RealClearPolitics (RCP) indicates that just 18 percent think the country is on the right track, while 74.7 percent think it's going in the wrong direction. 

The poll also showed 74 percent of likely voters are basing their vote on the "way things are in the country" right now. 

Even more damning for Democrats is that their base voters may just sit the election out. 

"Like typical midterm electorates, this one is shaping up to be older and more conservative than the country as a whole. Our likely voter estimates indicate that as of now there are more 2020 Trump voters than Biden voters planning to vote this year, an obvious reversal from the last general election," CBS News' write-up notes. 

The AARP poll mentioned above, which I covered last week, often honed in on older voters over the age of 50, highlighting how they were even more conservative than younger voters. They're also more likely to vote.

In this election cycle, Republicans have a 4 percentage point advantage over Democrats, at 38-34 percent when it comes to the estimated party affiliation of the 2022 electorate. Twenty-seven percent are independents.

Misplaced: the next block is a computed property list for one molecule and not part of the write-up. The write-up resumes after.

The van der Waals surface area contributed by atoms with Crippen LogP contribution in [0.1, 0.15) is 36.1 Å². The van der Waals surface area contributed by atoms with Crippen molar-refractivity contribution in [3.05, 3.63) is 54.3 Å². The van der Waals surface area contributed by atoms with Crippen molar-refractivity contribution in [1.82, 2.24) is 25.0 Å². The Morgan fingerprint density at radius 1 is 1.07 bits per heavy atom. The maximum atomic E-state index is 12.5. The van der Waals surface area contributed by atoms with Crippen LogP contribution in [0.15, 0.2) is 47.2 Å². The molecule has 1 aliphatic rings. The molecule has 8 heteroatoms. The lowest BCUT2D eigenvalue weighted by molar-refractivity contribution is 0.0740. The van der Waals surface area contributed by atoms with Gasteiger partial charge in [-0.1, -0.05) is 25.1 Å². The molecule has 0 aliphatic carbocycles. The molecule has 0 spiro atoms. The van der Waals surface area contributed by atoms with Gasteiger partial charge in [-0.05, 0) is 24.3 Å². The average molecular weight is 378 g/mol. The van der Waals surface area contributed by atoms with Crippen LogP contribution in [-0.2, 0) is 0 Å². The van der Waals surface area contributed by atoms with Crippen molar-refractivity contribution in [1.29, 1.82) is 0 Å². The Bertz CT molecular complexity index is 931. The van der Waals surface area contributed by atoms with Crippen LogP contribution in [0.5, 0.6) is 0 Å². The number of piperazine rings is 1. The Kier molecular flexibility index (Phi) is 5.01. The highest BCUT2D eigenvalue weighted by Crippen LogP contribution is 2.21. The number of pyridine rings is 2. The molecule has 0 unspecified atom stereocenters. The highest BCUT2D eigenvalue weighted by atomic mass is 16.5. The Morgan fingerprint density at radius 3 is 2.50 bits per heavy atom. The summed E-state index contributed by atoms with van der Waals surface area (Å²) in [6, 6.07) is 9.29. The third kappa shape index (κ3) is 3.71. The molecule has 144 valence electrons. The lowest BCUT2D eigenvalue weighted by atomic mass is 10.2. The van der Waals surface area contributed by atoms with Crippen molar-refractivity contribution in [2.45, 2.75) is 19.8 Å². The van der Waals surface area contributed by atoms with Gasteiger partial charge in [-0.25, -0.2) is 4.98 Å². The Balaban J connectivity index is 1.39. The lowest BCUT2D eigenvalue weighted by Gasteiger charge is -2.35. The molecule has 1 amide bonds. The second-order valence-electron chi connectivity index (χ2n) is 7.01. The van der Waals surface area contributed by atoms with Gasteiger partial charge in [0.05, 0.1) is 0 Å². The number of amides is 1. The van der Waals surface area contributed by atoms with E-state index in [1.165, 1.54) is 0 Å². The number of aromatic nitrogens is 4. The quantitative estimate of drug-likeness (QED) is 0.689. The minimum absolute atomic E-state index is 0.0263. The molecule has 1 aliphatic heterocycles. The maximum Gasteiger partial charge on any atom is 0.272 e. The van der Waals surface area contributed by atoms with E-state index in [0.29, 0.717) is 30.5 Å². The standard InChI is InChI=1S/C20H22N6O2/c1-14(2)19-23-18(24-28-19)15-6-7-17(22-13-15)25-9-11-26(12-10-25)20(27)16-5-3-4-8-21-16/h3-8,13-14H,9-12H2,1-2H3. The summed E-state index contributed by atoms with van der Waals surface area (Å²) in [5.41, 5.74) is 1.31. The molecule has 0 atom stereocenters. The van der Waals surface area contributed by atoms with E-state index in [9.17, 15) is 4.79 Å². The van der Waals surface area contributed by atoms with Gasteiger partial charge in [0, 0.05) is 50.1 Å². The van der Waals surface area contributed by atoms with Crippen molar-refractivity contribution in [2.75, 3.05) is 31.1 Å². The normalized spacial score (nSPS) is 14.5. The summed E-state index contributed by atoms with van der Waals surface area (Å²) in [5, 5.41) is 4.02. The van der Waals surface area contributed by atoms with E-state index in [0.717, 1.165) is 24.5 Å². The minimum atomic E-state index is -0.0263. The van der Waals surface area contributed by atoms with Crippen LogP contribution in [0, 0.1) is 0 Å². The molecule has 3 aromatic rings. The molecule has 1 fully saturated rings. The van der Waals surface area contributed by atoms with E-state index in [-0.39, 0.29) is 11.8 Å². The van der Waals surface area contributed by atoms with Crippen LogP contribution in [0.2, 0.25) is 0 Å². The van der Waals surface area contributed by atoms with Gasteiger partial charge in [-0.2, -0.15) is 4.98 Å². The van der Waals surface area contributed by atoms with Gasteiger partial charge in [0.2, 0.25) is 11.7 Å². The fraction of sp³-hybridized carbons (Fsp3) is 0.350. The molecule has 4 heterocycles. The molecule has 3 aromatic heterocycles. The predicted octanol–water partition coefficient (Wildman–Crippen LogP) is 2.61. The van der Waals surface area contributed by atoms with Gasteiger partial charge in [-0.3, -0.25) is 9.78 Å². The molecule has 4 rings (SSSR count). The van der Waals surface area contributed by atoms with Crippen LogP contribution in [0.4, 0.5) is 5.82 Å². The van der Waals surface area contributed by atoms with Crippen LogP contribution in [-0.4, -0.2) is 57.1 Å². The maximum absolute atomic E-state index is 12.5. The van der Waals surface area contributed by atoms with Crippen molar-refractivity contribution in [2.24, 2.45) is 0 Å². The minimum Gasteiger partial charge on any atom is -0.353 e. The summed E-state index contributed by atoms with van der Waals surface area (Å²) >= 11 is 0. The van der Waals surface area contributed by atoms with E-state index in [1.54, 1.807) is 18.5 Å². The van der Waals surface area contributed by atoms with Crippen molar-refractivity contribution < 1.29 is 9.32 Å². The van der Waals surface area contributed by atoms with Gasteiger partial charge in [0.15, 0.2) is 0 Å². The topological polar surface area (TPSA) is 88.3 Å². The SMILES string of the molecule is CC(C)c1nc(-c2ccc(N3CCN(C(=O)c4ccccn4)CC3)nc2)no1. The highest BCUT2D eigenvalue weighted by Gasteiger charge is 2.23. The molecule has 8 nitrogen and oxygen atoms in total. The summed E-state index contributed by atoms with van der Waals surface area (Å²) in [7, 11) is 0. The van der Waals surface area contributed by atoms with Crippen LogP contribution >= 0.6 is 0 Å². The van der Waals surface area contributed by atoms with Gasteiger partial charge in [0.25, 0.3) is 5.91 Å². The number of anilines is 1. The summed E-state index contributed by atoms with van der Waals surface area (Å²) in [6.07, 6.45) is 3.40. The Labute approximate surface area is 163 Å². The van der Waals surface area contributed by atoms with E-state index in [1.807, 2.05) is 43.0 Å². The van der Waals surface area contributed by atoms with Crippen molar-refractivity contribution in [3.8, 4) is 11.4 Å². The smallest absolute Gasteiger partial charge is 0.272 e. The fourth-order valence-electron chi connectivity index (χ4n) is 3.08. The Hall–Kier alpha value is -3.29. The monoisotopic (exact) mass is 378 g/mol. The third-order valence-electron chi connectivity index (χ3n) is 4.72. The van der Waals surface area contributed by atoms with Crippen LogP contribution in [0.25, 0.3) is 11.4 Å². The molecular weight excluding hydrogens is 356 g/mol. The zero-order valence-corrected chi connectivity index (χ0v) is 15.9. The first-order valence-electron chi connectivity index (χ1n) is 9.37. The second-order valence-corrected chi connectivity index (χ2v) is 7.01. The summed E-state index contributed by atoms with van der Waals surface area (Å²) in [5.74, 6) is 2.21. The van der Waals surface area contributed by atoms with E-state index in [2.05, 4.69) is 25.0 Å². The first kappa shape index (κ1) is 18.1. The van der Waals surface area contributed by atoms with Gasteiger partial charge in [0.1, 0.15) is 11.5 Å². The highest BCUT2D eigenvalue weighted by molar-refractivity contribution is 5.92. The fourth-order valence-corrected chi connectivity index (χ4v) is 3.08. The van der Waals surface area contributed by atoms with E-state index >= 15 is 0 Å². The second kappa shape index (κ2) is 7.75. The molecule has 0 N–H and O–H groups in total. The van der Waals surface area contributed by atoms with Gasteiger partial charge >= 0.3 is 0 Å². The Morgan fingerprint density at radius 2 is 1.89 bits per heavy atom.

Democratic voters may sit these midterm elections out based on the economy, where Republicans have a significant advantage. A majority of likely voters, at 54 percent who those who say that inflation is "very important" when it comes to their vote favor Republicans, while just 35 percent favor Democrats, providing Republicans with a double-digit lead on this key issue.

As the write-up notes when comparing previous midterm elections on this issue:

In the last midterm elections, in 2018, the party out of power (then, the Democrats) also won the votes of those who said the economy was bad. The trouble for Democrats now is that far more voters today say the economy is bad — and this time Democrats are in power.

Independents who cite economy and inflation as top concerns plan to vote for a Republican this fall. Independents who say the economy is bad break Republican.

The poll also highlights how President Joe Biden himself may impact the midterms. Biden has been hovering around an average approval rating of 37-38 percent according to recent RCP average approval ratings, with multiple polls showing him reaching his lowest approval rating.

The president's party almost always loses seats during his first midterm election, with his approval rating often playing a role. And, as was mentioned above, Democrats already have a narrow majority in the House, as well as in the U.S. Senate, which is regarded as a "toss-up" when it comes to who will control that body.